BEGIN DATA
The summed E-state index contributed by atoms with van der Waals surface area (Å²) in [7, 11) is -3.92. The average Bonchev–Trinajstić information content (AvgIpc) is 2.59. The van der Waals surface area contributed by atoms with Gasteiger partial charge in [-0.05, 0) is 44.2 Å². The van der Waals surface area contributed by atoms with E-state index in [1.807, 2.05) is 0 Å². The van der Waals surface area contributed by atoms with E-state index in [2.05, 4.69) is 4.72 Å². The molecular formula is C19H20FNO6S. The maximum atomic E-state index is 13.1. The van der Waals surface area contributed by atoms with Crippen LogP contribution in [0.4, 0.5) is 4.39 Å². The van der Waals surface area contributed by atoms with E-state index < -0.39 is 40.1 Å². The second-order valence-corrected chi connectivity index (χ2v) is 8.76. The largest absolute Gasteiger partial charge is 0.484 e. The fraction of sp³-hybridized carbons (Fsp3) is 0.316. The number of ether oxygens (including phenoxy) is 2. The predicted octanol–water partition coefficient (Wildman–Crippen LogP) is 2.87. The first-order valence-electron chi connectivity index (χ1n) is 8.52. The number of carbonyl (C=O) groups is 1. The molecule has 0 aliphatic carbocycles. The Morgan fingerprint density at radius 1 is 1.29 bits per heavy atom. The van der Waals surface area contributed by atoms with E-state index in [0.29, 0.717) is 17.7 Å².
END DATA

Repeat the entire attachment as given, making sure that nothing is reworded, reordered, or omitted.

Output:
The summed E-state index contributed by atoms with van der Waals surface area (Å²) in [7, 11) is -3.92. The average Bonchev–Trinajstić information content (AvgIpc) is 2.59. The van der Waals surface area contributed by atoms with Gasteiger partial charge in [-0.05, 0) is 44.2 Å². The van der Waals surface area contributed by atoms with E-state index in [1.807, 2.05) is 0 Å². The van der Waals surface area contributed by atoms with E-state index in [2.05, 4.69) is 4.72 Å². The molecular formula is C19H20FNO6S. The maximum atomic E-state index is 13.1. The van der Waals surface area contributed by atoms with Crippen LogP contribution in [0.4, 0.5) is 4.39 Å². The van der Waals surface area contributed by atoms with E-state index < -0.39 is 40.1 Å². The second-order valence-corrected chi connectivity index (χ2v) is 8.76. The largest absolute Gasteiger partial charge is 0.484 e. The fraction of sp³-hybridized carbons (Fsp3) is 0.316. The number of ether oxygens (including phenoxy) is 2. The predicted octanol–water partition coefficient (Wildman–Crippen LogP) is 2.87. The first-order valence-electron chi connectivity index (χ1n) is 8.52. The number of carbonyl (C=O) groups is 1. The molecule has 0 aliphatic carbocycles. The Morgan fingerprint density at radius 1 is 1.29 bits per heavy atom. The van der Waals surface area contributed by atoms with E-state index in [0.29, 0.717) is 17.7 Å².